Saturday, March 8, 2014
By BETTY ADAMS Kennebec Journal
(Continued from page 1)
“He has had no unsupervised time since 2005,” Dr. William Nelson testified at Bowie’s most recent hearing. “Just as a precaution, we’ve thought it wise to start off more slowly than with other clients.”
Bowie, who has been diagnosed with schizoaffective disorder and substance abuse disorder in remission, also suffers from anxiety and some obsessive-compulsive and avoidance traits, Nelson testified. Bowie had more privileges six or seven years ago, but they were withdrawn after he attempted suicide, Nelson said.
Music has proved a good therapy for him, doctors said.
“He has exhausted the abilities of guitar instructors at the hospital and practices and plays guitar a couple hours a day,” Nelson said.
When Justice Joyce Wheeler limited Bowie’s unsupervised hour to music lessons or guitar shopping, Dill left the courtroom happy.
“Basically he’s still being supervised for all but one hour, and that is a time he is doing something specific,” Dill said.
RE-ENGAGING WITH FAMILY
In the case of Petrucelly, Russell Kimball, a physician assistant working in psychiatry at Riverview, testified that records show Petrucelly’s psychotic behavior stopped within months of his admission to Riverview in the fall of 2008. He killed his brother in August that year.
But even though the 27-year-old now displays no evidence of psychosis, he continues to have issues with “poor judgment,” Kimball said. A January Riverview report described Petrucelly’s attempt to bring a Satanic Bible to a patient at the hospital, the same patient he earlier supplied with pornographic material.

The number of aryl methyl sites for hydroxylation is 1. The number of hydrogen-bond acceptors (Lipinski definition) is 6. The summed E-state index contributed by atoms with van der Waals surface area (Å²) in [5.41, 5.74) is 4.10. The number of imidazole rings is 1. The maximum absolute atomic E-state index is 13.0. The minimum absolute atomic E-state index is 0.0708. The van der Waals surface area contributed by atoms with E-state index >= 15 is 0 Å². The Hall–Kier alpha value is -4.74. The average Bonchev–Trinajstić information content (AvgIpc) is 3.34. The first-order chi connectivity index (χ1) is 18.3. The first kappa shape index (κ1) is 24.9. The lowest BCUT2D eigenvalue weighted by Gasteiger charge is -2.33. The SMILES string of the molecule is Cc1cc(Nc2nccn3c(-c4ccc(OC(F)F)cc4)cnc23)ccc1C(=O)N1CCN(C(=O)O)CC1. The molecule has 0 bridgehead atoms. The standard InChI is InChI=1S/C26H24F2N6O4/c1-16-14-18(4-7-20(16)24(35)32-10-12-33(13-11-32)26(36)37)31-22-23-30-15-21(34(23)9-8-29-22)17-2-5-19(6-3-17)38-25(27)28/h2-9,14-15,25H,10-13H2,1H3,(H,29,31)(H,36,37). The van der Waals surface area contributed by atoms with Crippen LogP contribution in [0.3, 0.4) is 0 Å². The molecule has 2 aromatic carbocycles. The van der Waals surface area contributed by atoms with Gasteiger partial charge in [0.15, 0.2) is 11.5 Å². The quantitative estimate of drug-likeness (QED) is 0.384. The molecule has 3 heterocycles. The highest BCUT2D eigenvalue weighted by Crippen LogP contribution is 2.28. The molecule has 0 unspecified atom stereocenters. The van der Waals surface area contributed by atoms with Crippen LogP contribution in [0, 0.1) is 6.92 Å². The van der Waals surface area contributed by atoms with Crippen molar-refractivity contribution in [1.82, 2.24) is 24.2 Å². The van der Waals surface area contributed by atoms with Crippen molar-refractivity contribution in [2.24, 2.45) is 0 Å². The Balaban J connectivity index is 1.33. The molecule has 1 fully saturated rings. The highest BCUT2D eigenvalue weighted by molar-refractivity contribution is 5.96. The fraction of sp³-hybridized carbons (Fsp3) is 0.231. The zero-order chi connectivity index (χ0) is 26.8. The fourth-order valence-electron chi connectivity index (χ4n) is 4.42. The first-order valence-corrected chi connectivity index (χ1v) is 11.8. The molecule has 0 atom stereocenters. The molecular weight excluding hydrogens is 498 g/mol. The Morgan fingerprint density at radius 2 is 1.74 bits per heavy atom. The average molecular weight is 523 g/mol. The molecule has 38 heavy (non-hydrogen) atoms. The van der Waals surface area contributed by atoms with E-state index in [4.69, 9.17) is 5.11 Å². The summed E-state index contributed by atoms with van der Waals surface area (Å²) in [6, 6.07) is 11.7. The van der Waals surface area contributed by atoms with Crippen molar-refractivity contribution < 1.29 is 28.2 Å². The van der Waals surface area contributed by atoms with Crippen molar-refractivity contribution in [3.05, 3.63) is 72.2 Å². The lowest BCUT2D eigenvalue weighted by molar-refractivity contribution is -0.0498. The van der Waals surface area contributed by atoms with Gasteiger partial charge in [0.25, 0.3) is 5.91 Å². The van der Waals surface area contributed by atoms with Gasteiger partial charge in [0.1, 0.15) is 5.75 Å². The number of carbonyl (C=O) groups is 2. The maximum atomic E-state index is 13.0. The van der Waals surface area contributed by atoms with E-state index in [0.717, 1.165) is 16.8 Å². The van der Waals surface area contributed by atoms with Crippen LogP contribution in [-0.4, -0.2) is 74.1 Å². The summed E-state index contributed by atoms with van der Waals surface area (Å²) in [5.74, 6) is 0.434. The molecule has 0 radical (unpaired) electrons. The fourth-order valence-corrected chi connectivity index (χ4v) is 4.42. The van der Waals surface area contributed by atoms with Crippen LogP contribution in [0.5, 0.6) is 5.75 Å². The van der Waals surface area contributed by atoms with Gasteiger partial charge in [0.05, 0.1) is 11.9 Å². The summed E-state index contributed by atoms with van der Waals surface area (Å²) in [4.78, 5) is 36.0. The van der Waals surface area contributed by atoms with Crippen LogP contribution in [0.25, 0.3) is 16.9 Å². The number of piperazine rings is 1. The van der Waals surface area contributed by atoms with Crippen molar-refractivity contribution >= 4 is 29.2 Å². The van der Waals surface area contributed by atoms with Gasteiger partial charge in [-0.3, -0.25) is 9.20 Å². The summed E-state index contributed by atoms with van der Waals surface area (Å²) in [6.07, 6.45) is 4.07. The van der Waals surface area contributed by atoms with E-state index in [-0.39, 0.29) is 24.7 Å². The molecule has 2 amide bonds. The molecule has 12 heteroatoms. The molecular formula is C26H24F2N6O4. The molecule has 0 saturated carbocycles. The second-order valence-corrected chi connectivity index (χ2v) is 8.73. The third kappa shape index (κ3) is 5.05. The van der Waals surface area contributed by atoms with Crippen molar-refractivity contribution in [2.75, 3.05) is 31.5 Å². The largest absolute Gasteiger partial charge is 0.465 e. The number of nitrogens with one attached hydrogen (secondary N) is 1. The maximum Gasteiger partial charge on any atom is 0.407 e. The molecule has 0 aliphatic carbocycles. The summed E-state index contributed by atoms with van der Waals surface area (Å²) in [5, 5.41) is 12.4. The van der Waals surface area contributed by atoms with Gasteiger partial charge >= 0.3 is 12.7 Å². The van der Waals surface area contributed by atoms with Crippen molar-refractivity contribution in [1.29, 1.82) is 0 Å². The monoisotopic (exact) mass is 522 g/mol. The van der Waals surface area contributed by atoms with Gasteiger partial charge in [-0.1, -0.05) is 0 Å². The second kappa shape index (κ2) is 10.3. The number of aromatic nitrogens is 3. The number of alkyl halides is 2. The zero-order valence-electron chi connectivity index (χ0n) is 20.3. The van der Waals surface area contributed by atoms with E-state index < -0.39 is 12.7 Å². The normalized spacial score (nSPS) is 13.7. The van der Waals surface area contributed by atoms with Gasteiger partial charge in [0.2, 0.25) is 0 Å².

As a result, the hospital banned Petrucelly from visiting the patient.
Petrucelly has a diagnosis similar to Bowie: schizoaffective disorder, depressed type.
He works out at a local gym and takes meditation classes at a community center, among other activities. Petrucelly’s mental conditions are treated through psychotherapy.
Witnesses assured the judge during a recent hearing that the lack of other mental illness diagnoses is the main reason Petrucelly’s recovery has gone more swiftly than Bowie’s.
Petrucelly’s attorney, Harold Hainke, who also represents Bowie, said the additional hours will allow Petrucelly to “work on re-engaging with his family after all that’s happened to him and his family.
The visits can occur up to twice a month and are supervised by Petrucelly’s mother, who has undergone training by Riverview staff.
Betty Adams can be contacted at 621-5631 or at: